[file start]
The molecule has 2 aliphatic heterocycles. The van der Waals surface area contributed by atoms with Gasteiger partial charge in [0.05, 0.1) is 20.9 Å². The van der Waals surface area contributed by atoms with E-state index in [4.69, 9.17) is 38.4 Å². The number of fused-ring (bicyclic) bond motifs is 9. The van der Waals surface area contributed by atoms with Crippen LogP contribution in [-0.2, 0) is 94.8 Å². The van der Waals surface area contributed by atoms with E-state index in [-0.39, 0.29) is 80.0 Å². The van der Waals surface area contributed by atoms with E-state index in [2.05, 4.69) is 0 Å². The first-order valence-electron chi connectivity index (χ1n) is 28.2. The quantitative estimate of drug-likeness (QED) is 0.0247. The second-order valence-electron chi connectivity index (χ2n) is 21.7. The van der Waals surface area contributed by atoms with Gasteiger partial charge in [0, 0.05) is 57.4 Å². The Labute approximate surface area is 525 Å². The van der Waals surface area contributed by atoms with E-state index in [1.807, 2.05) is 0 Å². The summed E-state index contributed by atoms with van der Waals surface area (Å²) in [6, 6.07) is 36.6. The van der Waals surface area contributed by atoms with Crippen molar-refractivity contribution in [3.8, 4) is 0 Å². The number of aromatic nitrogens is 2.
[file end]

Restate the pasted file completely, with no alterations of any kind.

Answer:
The molecule has 2 aliphatic heterocycles. The van der Waals surface area contributed by atoms with Gasteiger partial charge in [0.05, 0.1) is 20.9 Å². The van der Waals surface area contributed by atoms with E-state index in [4.69, 9.17) is 38.4 Å². The number of fused-ring (bicyclic) bond motifs is 9. The van der Waals surface area contributed by atoms with Crippen LogP contribution in [-0.2, 0) is 94.8 Å². The van der Waals surface area contributed by atoms with E-state index in [-0.39, 0.29) is 80.0 Å². The van der Waals surface area contributed by atoms with E-state index in [2.05, 4.69) is 0 Å². The first-order valence-electron chi connectivity index (χ1n) is 28.2. The quantitative estimate of drug-likeness (QED) is 0.0247. The second-order valence-electron chi connectivity index (χ2n) is 21.7. The van der Waals surface area contributed by atoms with Gasteiger partial charge in [0, 0.05) is 57.4 Å². The Labute approximate surface area is 525 Å². The van der Waals surface area contributed by atoms with E-state index in [1.807, 2.05) is 0 Å². The summed E-state index contributed by atoms with van der Waals surface area (Å²) in [6, 6.07) is 36.6. The van der Waals surface area contributed by atoms with Crippen molar-refractivity contribution in [3.8, 4) is 0 Å². The number of aromatic nitrogens is 2.